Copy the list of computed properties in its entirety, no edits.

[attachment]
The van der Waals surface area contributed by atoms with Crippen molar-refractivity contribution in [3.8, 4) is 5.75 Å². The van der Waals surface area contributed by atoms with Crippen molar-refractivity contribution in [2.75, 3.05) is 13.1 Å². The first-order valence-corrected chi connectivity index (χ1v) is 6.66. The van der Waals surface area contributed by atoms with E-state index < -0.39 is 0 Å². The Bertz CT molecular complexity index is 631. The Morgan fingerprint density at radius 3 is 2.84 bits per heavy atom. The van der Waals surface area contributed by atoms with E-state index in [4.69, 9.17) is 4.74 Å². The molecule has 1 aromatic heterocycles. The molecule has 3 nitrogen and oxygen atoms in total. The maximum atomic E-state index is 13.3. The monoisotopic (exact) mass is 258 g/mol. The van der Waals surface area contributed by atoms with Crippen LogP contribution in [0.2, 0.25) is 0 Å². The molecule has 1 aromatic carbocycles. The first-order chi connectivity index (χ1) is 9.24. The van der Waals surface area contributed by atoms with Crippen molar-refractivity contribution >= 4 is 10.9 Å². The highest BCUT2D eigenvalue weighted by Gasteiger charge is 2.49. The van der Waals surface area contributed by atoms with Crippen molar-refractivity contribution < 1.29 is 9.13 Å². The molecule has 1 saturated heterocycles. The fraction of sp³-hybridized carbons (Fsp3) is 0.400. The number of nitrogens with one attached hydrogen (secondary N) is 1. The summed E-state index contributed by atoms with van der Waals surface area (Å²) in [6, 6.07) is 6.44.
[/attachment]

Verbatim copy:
The van der Waals surface area contributed by atoms with Crippen molar-refractivity contribution in [3.8, 4) is 5.75 Å². The van der Waals surface area contributed by atoms with Crippen molar-refractivity contribution in [2.75, 3.05) is 13.1 Å². The first-order valence-corrected chi connectivity index (χ1v) is 6.66. The van der Waals surface area contributed by atoms with E-state index < -0.39 is 0 Å². The Bertz CT molecular complexity index is 631. The Morgan fingerprint density at radius 3 is 2.84 bits per heavy atom. The van der Waals surface area contributed by atoms with E-state index in [4.69, 9.17) is 4.74 Å². The molecule has 1 aromatic heterocycles. The molecule has 3 nitrogen and oxygen atoms in total. The maximum atomic E-state index is 13.3. The monoisotopic (exact) mass is 258 g/mol. The van der Waals surface area contributed by atoms with Crippen LogP contribution in [0.2, 0.25) is 0 Å². The molecule has 1 aromatic carbocycles. The first-order chi connectivity index (χ1) is 9.24. The van der Waals surface area contributed by atoms with Crippen molar-refractivity contribution >= 4 is 10.9 Å². The highest BCUT2D eigenvalue weighted by Gasteiger charge is 2.49. The van der Waals surface area contributed by atoms with Crippen molar-refractivity contribution < 1.29 is 9.13 Å². The molecule has 1 saturated heterocycles. The fraction of sp³-hybridized carbons (Fsp3) is 0.400. The number of nitrogens with one attached hydrogen (secondary N) is 1. The summed E-state index contributed by atoms with van der Waals surface area (Å²) in [6, 6.07) is 6.44.